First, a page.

Barnardos. (2020). Growing Stronger Together: 1990 - 2020. Barnardos Group Support Service to Women whose Children were Adopted: Personal Experiences over Three Decades. https://knowledge.barnardos.ie/handle/20.500.13085/356
In 1977, Barnardos set up an Adoption Advice Helpline. Attitudes towards single mothers were slowly changing and this was reflected in developments in the adoption world. Mothers began contacting Barnardos Adoption Advice Helpline in small numbers initially. Some of those who got in touch wanted more than a phone call and asked could they come in to meet with us. We realised that the one question all of the birth mothers who contacted us had was ‘I don’t know another woman who has had a baby adopted, are there other people like me?’. Many of these women had never spoken to another mother in the same situation and, as a result, had felt very alone and isolated, unable to share with family and friends. We began to arrange one-to-one meetings between mothers to enable them to share common experiences and support one another. We soon began seeing the huge benefits to be gained from this opportunity for sharing and the idea to start the groups was hatched. Barnardos Post Adoption Service has been offering a confidential group support service to mothers since October 1990. The meetings provide an opportunity to talk about their experiences and perhaps prepare for contact with a now adult son or daughter. To mark the 30 year anniversary of the Post Adoption Service we invited mothers to send us their experiences of parting with children for adoption and of taking part in the Barnardos groups. We are very grateful to those who sent us their stories, poems, artwork and songs and for allowing us to reproduce them in this booklet. The participants showed great courage in coming to the groups and opening up about such painful issues, which are ongoing for many women. Birth mothers tell us they have found a “safe place” in Barnardos where they get support and understanding from one another and that through this, many have been helped to move forward with their lives. Hopefully these stories will add to our understanding of how things were at a particular time in our history for some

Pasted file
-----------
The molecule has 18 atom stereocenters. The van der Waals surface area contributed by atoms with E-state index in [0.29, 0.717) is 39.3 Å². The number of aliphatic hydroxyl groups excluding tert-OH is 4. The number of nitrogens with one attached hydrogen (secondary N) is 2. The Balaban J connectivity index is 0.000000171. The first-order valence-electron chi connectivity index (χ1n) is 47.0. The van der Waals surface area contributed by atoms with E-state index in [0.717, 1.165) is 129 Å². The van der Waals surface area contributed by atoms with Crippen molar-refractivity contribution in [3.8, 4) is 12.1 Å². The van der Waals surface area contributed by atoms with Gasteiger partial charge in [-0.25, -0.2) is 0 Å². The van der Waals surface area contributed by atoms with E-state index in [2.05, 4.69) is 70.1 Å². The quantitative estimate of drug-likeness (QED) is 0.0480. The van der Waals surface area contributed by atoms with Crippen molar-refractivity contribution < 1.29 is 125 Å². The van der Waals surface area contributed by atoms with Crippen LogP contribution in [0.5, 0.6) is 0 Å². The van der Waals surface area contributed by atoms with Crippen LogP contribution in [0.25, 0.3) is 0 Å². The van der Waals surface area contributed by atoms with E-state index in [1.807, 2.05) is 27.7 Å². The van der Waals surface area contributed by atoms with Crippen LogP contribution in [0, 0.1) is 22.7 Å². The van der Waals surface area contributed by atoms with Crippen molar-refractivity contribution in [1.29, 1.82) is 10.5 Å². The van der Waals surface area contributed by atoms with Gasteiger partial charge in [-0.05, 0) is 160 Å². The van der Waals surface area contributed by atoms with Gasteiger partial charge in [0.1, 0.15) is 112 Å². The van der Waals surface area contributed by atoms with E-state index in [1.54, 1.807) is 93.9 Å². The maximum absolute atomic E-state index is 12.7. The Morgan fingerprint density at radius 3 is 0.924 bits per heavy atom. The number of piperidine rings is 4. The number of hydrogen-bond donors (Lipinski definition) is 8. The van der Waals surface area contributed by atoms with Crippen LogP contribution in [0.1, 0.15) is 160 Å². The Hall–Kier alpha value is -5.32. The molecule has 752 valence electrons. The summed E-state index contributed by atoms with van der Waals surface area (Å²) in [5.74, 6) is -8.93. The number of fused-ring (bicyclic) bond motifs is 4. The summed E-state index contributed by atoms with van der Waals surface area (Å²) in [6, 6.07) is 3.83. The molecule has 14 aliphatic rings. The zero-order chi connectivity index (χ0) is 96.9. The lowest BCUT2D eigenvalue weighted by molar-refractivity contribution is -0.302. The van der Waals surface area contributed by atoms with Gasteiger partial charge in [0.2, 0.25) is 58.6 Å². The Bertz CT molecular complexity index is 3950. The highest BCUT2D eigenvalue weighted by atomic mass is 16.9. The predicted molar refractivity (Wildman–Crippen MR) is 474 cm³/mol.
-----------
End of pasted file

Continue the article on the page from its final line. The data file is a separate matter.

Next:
women in Ireland who found themselves single and pregnant.
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